Wednesday, August 5, 2015

HIGHLIGHTS FROM THE MIGHTY MARVEL SUPERHEROES COOKBOOK

There's still more than a few good weeks of grilling weather for most of the United States right now, and - if catastrophic climate change continues to have its way - forever. So, with sunny skies spreading out ahead of us across the horizon into the remainder of time until the sun goes nova, let's dive into the heady world of picnic season with The Mighty Marvel Superheroes Cookbook and its many ill-advised gustatory recommendations.



Originally published in 1977 by the fine folks at Simon & Schuster - whose collaboration with Marvel had produced reprint volumes, a highly acclaimed original graphic novel featuring the Silver Surfer, assorted activity books and the legendary How To Draw Comics The Marvel Way - the Cookbook was intended to be some sort of entry-level recipes for kiddie-winks. Nonetheless, it included recipes for everything from swiss steak and meatloaf to parfaits, veal and fried chicken - all of which might be a little out of your average junior foodie's league.

Also, the illustrations within were hasty and confusing, and led to images like the below wherein Captain America, I suppose, is hefting a plate full of pancakes but actually appears to be loading up on buttered ham and dowels.



For the amateur gourmand, the book is also loaded with handy definitions. For instance, were you aware that "Instant Eatery" referred to "Any food you can grab from the refrigerator or bread box and put into your mouth without cooking it"? You may also know that by it's more common name, food.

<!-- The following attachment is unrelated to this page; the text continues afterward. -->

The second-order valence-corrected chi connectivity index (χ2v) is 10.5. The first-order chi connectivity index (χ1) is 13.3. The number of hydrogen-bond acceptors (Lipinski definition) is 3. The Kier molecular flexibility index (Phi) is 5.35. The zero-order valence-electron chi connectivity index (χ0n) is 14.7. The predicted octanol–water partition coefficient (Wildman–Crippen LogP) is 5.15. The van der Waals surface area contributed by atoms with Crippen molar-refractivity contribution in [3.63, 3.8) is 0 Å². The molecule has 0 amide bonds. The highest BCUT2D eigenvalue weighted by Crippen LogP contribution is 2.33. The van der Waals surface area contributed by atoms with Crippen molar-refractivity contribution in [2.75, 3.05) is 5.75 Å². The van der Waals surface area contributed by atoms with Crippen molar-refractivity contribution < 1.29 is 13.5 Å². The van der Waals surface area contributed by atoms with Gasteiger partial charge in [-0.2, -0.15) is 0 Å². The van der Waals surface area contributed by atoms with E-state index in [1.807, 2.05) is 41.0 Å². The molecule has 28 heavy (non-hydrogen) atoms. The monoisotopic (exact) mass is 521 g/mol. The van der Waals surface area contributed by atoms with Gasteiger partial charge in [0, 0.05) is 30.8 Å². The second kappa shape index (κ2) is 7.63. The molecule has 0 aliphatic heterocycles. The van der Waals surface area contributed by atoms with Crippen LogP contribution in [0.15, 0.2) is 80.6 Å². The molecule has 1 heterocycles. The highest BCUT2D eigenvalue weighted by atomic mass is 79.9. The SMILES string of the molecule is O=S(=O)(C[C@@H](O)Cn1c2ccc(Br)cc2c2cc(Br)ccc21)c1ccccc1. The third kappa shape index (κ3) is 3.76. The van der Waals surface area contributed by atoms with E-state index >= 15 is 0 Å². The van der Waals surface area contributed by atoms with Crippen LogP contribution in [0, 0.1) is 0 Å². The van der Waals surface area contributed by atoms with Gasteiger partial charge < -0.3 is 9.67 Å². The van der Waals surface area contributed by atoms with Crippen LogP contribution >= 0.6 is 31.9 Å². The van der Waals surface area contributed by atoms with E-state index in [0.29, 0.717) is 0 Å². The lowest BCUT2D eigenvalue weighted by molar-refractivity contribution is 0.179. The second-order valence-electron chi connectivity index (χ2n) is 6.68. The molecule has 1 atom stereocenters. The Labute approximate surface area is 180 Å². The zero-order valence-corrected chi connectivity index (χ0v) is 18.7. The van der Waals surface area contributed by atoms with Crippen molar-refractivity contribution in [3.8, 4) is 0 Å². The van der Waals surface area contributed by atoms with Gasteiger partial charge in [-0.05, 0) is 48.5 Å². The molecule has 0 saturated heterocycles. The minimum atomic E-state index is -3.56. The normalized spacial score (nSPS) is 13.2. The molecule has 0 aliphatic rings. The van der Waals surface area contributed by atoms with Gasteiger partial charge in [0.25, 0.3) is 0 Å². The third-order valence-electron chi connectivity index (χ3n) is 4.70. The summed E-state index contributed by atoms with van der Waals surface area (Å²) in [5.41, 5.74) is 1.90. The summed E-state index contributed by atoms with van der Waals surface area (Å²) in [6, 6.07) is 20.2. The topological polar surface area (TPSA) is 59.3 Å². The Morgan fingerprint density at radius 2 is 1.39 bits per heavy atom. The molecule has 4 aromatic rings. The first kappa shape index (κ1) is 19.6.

Like baking soda?


When I think of the great heroes of Norse lore, there's only one thing that truly comes to mind: Cabbage rolls. No wonder, than, that The Mighty Thor's "Thor-iffic" cabbage rolls earn a page of their own. Also, they sort of look like what bricks of heroin look like in every cop drama I've ever seen. Fuckin' right they're Thor-iffic!


The Hulk gets about a half-dozen recipes all to himself, and every one of them is some variation on the theme of "overdoing it." That being said, I suspect this one, at least, is tongue-in-cheek. Or I hope so. If not, I've identified the source of America's childhood obesity epidemic.



I suppose, as appropriateness goes, Iron Man shilling for an assortment of liver dishes makes a lot of sense. Moreso than Hawkeye sponsoring a corned beef recipe, except that I imagine half the stains on Hawkeye's shirt fronts are corned beef (the other half is grape jelly). Still, apparently the iron in liver wasn't enough of an endorsement for this chapter, which is why Stan has to get in on the action.

So, wait, that armor is made out of liver?

There's no dish in here that seems worth trying, but the sole entry for Galactus is a particularly offensive treat. I say that only because I originally missed the part in the recipe where it told you to pick some of these toppings, rather than all of them. I absolutely dare someone to try this with everything: swiss cheese, jlly, applesauce, sloppy joe mic, meat spread, cinnamon ... c'mon, you want to be cool, right? As cool as Galactus?

Oh, so the pancakes are made of He-Men.


And, lastly, this just seems mean.

Also, "Racist" - he's not even a chicken!

3 comments:

neofishboy said...

Barbecued Chicken consisting of chicken, spaghetti sauce and sugar. I don't ... I can't even ...

I'm picturing somebody taking a tour of the South and reading this recipe out loud while the locals drop dead like German soldiers in that Python sketch.

Tom said...

Wong enters the kitchen of the Sanctum Sanctorum to see Dr. Strange balancing uncooked shrimp on top of a slice of raw onion. "Shit, I guess you ARE an alcoholic."

cup king said...

If there is one thing I know about Galactus (apart from him being around before this universe) it's that he eats planets. Not sandwiches.

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